The natural history and pathogenesis of the pathologic lesions that define rejection of kidney transplants have not been well characterized. We studied the evolution of the pathology of rejection in mouse kidney allografts, using four strain combinations across full major histocompatibility complex (MHC) plus nonMHC disparities, to permit more general conclusions. Interstitial infiltrate, MHC induction, and venulitis appeared by day 5, peaked at day 7–10, then stabilized or regressed by day 21. In contrast, tubulitis, arteritis, and glomerulitis were absent or mild at days 5 and 7, but progressed through day 21, indicating separate regulation and homeostatic control of these lesions. Edema, hemorrhage, and necrosis also increased through day 21. All lesions were T-dependent, failing to develop in T-cell-deficient hosts. Allografts into immunoglobulin-deficient hosts manifested typical infiltration, MHC induction, and tubulitis at days 7 and 21, indicating that these lesions are alloantibody-independent. However at day 21 kidneys rejecting in immunoglobulin-deficient hosts showed decreased edema, arteritis, venulitis, and necrosis.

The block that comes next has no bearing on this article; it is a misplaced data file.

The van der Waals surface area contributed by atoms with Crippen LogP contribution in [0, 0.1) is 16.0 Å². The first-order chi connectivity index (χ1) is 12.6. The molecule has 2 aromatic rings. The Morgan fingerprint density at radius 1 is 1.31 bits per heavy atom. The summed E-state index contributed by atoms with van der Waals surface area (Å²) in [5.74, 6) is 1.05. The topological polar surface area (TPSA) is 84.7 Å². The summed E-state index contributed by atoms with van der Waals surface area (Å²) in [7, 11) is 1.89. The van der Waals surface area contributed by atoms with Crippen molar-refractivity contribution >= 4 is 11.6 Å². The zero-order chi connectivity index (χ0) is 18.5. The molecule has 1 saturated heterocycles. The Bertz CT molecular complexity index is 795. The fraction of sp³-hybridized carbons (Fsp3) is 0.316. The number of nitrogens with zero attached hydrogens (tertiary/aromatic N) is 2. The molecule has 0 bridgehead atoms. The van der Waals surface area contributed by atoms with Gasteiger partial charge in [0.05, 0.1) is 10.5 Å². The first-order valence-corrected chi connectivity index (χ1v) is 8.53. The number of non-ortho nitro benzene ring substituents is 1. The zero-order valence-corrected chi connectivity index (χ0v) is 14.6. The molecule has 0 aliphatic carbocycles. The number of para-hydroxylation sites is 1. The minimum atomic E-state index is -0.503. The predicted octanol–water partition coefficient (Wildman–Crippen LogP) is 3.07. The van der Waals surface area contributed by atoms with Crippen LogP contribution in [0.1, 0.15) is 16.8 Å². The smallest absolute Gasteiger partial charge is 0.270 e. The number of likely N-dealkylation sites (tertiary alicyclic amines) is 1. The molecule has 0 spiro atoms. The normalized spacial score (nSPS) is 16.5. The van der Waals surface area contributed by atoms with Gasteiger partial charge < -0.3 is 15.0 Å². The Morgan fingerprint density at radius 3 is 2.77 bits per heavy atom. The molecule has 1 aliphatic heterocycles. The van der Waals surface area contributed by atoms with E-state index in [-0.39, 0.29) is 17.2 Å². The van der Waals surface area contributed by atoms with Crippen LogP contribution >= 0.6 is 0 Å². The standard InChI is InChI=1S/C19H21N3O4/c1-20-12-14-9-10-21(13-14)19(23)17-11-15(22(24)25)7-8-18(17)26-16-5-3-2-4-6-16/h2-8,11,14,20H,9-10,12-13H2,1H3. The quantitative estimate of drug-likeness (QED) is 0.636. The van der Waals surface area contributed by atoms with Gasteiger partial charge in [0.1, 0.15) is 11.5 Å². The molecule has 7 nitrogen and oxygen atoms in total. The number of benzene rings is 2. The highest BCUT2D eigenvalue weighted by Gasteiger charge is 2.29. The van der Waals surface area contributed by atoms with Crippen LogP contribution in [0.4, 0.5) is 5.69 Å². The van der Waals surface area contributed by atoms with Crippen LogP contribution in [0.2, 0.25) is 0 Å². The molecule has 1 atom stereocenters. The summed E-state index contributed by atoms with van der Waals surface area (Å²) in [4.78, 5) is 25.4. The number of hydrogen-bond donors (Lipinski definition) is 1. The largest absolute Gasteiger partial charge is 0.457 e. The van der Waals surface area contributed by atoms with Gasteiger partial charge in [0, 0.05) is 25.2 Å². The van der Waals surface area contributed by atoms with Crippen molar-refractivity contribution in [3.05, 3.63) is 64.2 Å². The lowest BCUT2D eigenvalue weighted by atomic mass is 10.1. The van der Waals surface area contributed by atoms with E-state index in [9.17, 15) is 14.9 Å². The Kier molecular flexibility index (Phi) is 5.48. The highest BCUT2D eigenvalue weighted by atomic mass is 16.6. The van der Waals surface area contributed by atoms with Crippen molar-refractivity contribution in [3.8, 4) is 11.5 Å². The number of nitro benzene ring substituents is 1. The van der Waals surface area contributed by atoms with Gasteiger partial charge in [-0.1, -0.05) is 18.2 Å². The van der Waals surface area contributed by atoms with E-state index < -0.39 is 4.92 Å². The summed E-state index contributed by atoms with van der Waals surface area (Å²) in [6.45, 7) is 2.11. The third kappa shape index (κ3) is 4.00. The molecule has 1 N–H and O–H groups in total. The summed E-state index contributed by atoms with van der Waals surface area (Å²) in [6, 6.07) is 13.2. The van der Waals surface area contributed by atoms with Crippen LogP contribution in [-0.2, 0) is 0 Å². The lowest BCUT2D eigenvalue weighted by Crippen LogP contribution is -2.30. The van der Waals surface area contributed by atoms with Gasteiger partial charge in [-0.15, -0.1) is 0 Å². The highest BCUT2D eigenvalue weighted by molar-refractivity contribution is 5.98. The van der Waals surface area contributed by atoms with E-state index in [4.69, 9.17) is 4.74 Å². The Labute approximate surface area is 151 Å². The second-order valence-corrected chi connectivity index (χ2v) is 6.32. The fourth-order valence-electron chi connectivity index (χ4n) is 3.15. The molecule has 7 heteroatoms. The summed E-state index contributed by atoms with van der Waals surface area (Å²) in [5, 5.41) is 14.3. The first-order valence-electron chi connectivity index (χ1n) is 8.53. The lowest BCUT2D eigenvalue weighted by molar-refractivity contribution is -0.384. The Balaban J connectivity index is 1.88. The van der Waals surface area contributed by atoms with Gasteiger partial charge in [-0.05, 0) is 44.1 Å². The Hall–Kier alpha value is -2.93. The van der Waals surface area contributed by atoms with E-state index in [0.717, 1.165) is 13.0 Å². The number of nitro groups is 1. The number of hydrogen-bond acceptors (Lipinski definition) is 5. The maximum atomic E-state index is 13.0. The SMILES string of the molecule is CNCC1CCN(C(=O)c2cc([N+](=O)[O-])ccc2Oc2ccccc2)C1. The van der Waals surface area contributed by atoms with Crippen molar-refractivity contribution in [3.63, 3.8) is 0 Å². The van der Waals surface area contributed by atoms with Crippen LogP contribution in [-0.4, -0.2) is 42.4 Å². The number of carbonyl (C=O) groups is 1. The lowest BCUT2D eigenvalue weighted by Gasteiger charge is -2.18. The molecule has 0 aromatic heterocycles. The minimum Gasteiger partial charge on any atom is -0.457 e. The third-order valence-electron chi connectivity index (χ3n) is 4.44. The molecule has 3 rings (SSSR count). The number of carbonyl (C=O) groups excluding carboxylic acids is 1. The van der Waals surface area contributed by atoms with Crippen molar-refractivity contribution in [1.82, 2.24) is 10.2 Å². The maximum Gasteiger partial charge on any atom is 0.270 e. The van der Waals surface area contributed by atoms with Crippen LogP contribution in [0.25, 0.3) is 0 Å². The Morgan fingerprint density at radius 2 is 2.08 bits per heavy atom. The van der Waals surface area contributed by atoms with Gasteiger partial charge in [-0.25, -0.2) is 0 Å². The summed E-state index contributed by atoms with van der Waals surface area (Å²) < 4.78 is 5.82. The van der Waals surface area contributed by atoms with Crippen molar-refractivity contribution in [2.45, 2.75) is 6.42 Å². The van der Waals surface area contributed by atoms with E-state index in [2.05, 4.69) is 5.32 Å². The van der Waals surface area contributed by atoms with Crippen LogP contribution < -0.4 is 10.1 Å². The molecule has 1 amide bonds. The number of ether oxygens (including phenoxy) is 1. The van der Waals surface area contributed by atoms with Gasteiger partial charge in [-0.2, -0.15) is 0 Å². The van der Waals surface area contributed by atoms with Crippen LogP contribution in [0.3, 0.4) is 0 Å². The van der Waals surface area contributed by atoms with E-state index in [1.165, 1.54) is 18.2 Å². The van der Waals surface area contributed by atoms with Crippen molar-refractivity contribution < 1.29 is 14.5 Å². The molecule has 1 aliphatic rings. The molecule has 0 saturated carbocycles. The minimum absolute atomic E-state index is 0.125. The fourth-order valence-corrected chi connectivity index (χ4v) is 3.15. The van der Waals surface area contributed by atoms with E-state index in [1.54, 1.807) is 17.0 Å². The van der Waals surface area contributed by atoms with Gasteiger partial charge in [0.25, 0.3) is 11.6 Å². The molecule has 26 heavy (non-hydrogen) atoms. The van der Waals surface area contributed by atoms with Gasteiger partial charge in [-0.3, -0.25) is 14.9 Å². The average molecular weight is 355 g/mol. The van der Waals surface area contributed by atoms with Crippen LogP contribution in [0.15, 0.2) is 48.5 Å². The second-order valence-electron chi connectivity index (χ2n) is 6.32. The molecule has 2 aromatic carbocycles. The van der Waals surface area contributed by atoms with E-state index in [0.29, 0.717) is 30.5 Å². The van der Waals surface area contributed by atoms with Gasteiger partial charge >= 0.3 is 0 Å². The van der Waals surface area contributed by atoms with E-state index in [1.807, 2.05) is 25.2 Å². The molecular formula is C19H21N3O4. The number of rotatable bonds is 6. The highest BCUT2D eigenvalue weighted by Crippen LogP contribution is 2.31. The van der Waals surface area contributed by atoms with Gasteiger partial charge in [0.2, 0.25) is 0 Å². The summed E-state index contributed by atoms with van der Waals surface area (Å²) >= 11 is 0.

Thus the three groups of lesions are: T-cell-mediated interstitial infiltration, MHC induction, and venulitis, which develops rapidly then stabilizes; slower but progressive T-cell-mediated tubulitis and arteritis; and late antibody-mediated endothelial injury, which contributes to late edema, arteritis, and venulitis.